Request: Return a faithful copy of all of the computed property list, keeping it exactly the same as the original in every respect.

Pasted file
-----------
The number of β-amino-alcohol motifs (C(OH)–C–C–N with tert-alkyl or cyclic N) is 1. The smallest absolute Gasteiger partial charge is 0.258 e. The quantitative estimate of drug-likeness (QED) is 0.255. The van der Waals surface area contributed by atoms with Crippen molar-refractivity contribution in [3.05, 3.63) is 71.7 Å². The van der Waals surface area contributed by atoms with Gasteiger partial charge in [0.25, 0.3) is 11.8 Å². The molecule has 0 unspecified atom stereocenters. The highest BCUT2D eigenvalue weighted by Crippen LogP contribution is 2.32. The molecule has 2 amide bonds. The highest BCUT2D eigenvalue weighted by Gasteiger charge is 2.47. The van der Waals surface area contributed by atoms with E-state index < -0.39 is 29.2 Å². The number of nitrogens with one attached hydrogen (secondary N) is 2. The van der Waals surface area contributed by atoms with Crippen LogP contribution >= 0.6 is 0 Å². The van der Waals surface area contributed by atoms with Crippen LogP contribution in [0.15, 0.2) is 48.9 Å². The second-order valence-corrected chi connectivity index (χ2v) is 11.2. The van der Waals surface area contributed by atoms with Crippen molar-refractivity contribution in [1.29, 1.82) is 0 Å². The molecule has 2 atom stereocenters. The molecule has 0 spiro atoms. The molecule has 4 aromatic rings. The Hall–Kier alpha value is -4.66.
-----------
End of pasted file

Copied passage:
The number of β-amino-alcohol motifs (C(OH)–C–C–N with tert-alkyl or cyclic N) is 1. The smallest absolute Gasteiger partial charge is 0.258 e. The quantitative estimate of drug-likeness (QED) is 0.255. The van der Waals surface area contributed by atoms with Crippen molar-refractivity contribution in [3.05, 3.63) is 71.7 Å². The van der Waals surface area contributed by atoms with Gasteiger partial charge in [0.25, 0.3) is 11.8 Å². The molecule has 0 unspecified atom stereocenters. The highest BCUT2D eigenvalue weighted by Crippen LogP contribution is 2.32. The molecule has 2 amide bonds. The highest BCUT2D eigenvalue weighted by Gasteiger charge is 2.47. The van der Waals surface area contributed by atoms with E-state index < -0.39 is 29.2 Å². The number of nitrogens with one attached hydrogen (secondary N) is 2. The van der Waals surface area contributed by atoms with Crippen LogP contribution >= 0.6 is 0 Å². The van der Waals surface area contributed by atoms with Crippen LogP contribution in [0.15, 0.2) is 48.9 Å². The second-order valence-corrected chi connectivity index (χ2v) is 11.2. The van der Waals surface area contributed by atoms with Crippen molar-refractivity contribution in [1.29, 1.82) is 0 Å². The molecule has 2 atom stereocenters. The molecule has 0 spiro atoms. The molecule has 4 aromatic rings. The Hall–Kier alpha value is -4.66.